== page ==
Colombia Gets Crude Awakening as Oil Price Slump Hits Economy


As fewer and fewer oil trucks roll through the streets of Puerto Gaitan, Mario Romero crunches the numbers. Unless crude prices pick up and Colombia's oil firms invest again in exploration and production, his hauling company will soon go bust.

Just six months ago, Transportes Paraiso Regional had 320 drivers moving oil, machinery and personnel around Colombia's booming energy industry. Now, his 16 remaining drivers are looking for jobs.

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"I told my staff we can hold out two months, and if things don't improve, I'll let them go," said Romero, 49, in Puerto Gaitan, the nearest town to oilfields operated by Pacific Rubiales and other producers.

Romero is far from alone. In a town until recently awash with cash to pave roads and host pop stars like Marc Anthony and Daddy Yankee, many businesses are now shuttered.

The mayor's office says Puerto Gaitan, home to 45,000 people and set along the lazy Manacacias River in central Colombia, will see oil royalties fall by about two-thirds this year.

The entire oil industry chain - from drillers and engineers to geologists and hotels - is in trouble, threatening consumer spending, tax revenue and broader economic growth.

Colombia is not a major producer - it has less than seven years of reserves - but oil is its largest export and typically accounts for about 20 percent of government revenue.

Security gains against Marxist rebel groups drove a decade-long boom as areas previously too dangerous to operate in were opened up.

The industry pulled in $34.6 billion of foreign direct investment in the last 10 years, up from just $3.1 billion in the previous decade, and oil output doubled to about 1 million barrels per day.

That helped fuel economic growth at or above 4 percent in all but two of the last 10 years.

Latin America's fourth-largest economy probably grew at least 4.5 percent in 2014 but a 50 percent plunge in oil prices since June has taken a toll and economists expect growth to drop as low as 3.3 percent this year and 2.6 percent in 2016.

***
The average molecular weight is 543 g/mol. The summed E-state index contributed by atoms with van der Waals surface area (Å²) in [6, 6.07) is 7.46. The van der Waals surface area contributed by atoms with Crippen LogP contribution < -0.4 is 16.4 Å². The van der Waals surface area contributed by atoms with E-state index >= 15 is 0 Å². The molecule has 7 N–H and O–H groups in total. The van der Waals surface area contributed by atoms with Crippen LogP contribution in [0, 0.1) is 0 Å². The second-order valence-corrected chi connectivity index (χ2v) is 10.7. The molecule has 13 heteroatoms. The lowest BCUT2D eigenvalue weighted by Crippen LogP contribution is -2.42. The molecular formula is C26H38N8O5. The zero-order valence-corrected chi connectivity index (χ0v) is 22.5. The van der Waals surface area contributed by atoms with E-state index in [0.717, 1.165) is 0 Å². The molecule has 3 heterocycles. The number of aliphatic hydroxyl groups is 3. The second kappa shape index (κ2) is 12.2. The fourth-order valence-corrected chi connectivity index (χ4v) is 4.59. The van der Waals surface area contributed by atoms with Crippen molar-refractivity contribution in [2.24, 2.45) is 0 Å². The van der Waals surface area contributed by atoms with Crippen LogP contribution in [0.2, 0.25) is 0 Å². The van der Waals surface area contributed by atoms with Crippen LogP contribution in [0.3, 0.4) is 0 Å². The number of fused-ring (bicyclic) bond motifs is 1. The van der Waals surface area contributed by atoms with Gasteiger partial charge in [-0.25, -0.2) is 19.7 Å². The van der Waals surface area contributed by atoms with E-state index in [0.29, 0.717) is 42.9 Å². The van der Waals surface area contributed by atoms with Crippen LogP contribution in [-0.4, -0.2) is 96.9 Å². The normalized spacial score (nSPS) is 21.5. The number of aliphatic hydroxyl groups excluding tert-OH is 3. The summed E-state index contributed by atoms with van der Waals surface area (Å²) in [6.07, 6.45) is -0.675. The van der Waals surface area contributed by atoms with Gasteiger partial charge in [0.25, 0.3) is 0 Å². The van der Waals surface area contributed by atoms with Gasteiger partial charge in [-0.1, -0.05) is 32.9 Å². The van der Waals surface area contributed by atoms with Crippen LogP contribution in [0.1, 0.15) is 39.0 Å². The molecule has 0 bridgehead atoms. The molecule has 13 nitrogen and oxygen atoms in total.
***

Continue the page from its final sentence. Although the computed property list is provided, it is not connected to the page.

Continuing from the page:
Producers like state-run Ecopetrol and Canada-based Pacific Rubiales are Colombia's biggest source of tax and export revenue but have had to slash investments, stall exploration projects, lay off thousands of contract workers and tell employees their jobs may not be safe.

Union leaders estimate as many as 25,000 jobs, or 20 percent of the industry, could be lost in coming months. Ecopetrol has cut overall spending by 26 percent to $7.9 billion for 2015 and Pacific Rubiales has reduced its by 27 percent to $1.1 billion.

Nearly a dozen contractors have sought bankruptcy protection since January, regulators say, and half of all oil firms have canceled or reduced exploration. A fifth have cut production.

"Colombia is getting hit by a tsunami," said Sergio Clavijo, head of economic think tank Anif. "We're seeing the havoc of the first wave."


For each dollar that oil falls, the government loses about $120 million in revenue. It has already cut $2.4 billion from the budget this year and royalties - which help fund education and healthcare in the $375 billion economy - could shrivel 40 percent.

Oil companies and contractors are scrambling to eliminate costs. Pacific Rubiales employees now share bedrooms at the oilfields, they are bused instead of flown in, and have fewer canteen delicacies.

Pacific Rubiales has also stopped sponsoring Colombia's national soccer squad and no gifts will be distributed at Ecopetrol's shareholder meeting this month.

"The price drop means we have suspended or frozen all sorts of activity," said Carlos Bello, a Pacific Rubiales union coordinator.

Investment cuts mean seismic tester EGS has laid off 75 percent of its 300-strong workforce since December. Other firms like Montajes JM, which builds oilfield infrastructure, say they have also lost contracts.

After years of higher-than-average wages, workers from executives to pipeline laborers are paying off loans and cancelling gym memberships, Pacific Rubiales workers say.

Emails circulate at its Bogota office offering BMWs and other luxury cars for sale.

Real estate prices are also dipping as the economy slows. Prices are off 10 percent in Medellin and 5 percent in Bogota, economists say.

The government says infrastructure investment, solid manufacturing output and consumer spending will support the economy and the finance minister still expects growth of above 4 percent a year over the medium-term.

But the decline in oil revenue puts stress on state coffers, especially as the government estimates it will need to spend roughly $40 billion on new development projects if negotiations with guerrilla leaders lead to a peace deal.

In Puerto Gaitan, small businesses from hotels to restaurants feel the worst of the slump.

Bar owner Juan David Mogollon jokes that debt collectors outnumber his regulars and that customers have stopped drinking imported rum and whisky. "Now it's just beer, and that's it."

(Reporting by Helen Murphy and Nelson Bocanegra; Editing by Kieran Murray)